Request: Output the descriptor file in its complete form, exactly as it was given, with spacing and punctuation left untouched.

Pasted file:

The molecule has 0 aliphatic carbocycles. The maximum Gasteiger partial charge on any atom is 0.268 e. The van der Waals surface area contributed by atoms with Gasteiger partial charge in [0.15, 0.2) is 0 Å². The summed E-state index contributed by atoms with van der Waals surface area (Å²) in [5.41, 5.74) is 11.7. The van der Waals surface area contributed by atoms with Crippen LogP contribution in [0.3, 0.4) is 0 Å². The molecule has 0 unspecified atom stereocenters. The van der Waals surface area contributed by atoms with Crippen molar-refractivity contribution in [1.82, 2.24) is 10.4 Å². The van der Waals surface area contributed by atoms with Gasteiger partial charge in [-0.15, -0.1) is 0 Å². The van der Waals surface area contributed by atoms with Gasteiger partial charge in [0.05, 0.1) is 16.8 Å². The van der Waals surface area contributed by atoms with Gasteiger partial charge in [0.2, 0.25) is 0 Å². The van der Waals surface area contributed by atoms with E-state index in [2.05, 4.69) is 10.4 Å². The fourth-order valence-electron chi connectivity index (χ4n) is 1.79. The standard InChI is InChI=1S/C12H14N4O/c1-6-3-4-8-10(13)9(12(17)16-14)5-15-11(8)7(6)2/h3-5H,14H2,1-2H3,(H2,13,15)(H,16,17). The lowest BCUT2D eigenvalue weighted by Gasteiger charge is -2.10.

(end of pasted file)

The molecule has 0 aliphatic carbocycles. The maximum Gasteiger partial charge on any atom is 0.268 e. The van der Waals surface area contributed by atoms with Gasteiger partial charge in [0.15, 0.2) is 0 Å². The summed E-state index contributed by atoms with van der Waals surface area (Å²) in [5.41, 5.74) is 11.7. The van der Waals surface area contributed by atoms with Crippen LogP contribution in [0.3, 0.4) is 0 Å². The molecule has 0 unspecified atom stereocenters. The van der Waals surface area contributed by atoms with Crippen molar-refractivity contribution in [1.82, 2.24) is 10.4 Å². The van der Waals surface area contributed by atoms with Gasteiger partial charge in [-0.15, -0.1) is 0 Å². The van der Waals surface area contributed by atoms with Gasteiger partial charge in [0.05, 0.1) is 16.8 Å². The van der Waals surface area contributed by atoms with Gasteiger partial charge in [0.2, 0.25) is 0 Å². The van der Waals surface area contributed by atoms with E-state index in [2.05, 4.69) is 10.4 Å². The fourth-order valence-electron chi connectivity index (χ4n) is 1.79. The standard InChI is InChI=1S/C12H14N4O/c1-6-3-4-8-10(13)9(12(17)16-14)5-15-11(8)7(6)2/h3-5H,14H2,1-2H3,(H2,13,15)(H,16,17). The lowest BCUT2D eigenvalue weighted by Gasteiger charge is -2.10.